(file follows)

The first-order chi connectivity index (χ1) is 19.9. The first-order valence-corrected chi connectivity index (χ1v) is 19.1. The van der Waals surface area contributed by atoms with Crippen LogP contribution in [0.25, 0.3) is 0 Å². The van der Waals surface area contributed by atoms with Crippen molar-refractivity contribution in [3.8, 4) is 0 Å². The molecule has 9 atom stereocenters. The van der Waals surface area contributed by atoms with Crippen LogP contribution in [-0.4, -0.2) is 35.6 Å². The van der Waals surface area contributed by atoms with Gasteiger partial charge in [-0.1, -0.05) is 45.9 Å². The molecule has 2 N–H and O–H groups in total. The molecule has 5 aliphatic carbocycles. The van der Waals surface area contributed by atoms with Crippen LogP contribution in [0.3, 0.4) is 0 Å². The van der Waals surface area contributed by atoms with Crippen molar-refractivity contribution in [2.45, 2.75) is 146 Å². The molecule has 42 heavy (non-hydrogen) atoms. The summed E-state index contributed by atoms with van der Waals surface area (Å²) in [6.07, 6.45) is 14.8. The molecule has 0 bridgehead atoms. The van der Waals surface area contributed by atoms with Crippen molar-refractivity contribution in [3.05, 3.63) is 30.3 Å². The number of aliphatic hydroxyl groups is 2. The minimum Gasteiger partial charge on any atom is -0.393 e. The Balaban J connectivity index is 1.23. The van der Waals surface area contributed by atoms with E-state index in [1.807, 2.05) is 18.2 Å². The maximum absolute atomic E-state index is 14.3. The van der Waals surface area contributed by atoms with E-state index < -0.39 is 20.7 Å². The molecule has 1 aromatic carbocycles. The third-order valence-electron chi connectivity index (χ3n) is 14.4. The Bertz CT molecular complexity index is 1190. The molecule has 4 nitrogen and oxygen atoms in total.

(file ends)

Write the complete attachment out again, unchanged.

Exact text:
The first-order chi connectivity index (χ1) is 19.9. The first-order valence-corrected chi connectivity index (χ1v) is 19.1. The van der Waals surface area contributed by atoms with Crippen LogP contribution in [0.25, 0.3) is 0 Å². The van der Waals surface area contributed by atoms with Crippen molar-refractivity contribution in [3.8, 4) is 0 Å². The molecule has 9 atom stereocenters. The van der Waals surface area contributed by atoms with Crippen LogP contribution in [-0.4, -0.2) is 35.6 Å². The van der Waals surface area contributed by atoms with Gasteiger partial charge in [-0.1, -0.05) is 45.9 Å². The molecule has 2 N–H and O–H groups in total. The molecule has 5 aliphatic carbocycles. The van der Waals surface area contributed by atoms with Crippen LogP contribution in [0.3, 0.4) is 0 Å². The van der Waals surface area contributed by atoms with Crippen molar-refractivity contribution in [2.45, 2.75) is 146 Å². The molecule has 42 heavy (non-hydrogen) atoms. The summed E-state index contributed by atoms with van der Waals surface area (Å²) in [6.07, 6.45) is 14.8. The molecule has 0 bridgehead atoms. The van der Waals surface area contributed by atoms with Crippen molar-refractivity contribution in [3.05, 3.63) is 30.3 Å². The number of aliphatic hydroxyl groups is 2. The minimum Gasteiger partial charge on any atom is -0.393 e. The Balaban J connectivity index is 1.23. The van der Waals surface area contributed by atoms with E-state index in [1.807, 2.05) is 18.2 Å². The maximum absolute atomic E-state index is 14.3. The van der Waals surface area contributed by atoms with E-state index < -0.39 is 20.7 Å². The molecule has 1 aromatic carbocycles. The third-order valence-electron chi connectivity index (χ3n) is 14.4. The Bertz CT molecular complexity index is 1190. The molecule has 4 nitrogen and oxygen atoms in total.